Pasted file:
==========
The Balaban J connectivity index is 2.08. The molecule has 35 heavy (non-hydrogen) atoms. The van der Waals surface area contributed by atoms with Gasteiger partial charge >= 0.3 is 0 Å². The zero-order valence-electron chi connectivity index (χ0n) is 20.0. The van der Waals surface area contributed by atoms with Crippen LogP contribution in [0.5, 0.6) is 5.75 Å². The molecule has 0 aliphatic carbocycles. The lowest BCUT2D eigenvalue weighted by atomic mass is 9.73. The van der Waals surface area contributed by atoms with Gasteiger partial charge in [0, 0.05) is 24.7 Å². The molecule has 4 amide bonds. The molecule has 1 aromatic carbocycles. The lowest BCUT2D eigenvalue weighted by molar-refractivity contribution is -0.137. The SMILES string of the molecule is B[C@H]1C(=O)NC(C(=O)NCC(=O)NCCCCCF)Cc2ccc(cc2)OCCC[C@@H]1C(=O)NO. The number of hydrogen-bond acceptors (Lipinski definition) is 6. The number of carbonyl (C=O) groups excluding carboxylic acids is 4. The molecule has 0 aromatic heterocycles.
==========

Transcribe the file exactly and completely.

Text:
The Balaban J connectivity index is 2.08. The molecule has 35 heavy (non-hydrogen) atoms. The van der Waals surface area contributed by atoms with Gasteiger partial charge >= 0.3 is 0 Å². The zero-order valence-electron chi connectivity index (χ0n) is 20.0. The van der Waals surface area contributed by atoms with Crippen LogP contribution in [0.5, 0.6) is 5.75 Å². The molecule has 0 aliphatic carbocycles. The lowest BCUT2D eigenvalue weighted by atomic mass is 9.73. The van der Waals surface area contributed by atoms with Gasteiger partial charge in [0, 0.05) is 24.7 Å². The molecule has 4 amide bonds. The molecule has 1 aromatic carbocycles. The lowest BCUT2D eigenvalue weighted by molar-refractivity contribution is -0.137. The SMILES string of the molecule is B[C@H]1C(=O)NC(C(=O)NCC(=O)NCCCCCF)Cc2ccc(cc2)OCCC[C@@H]1C(=O)NO. The number of hydrogen-bond acceptors (Lipinski definition) is 6. The number of carbonyl (C=O) groups excluding carboxylic acids is 4. The molecule has 0 aromatic heterocycles.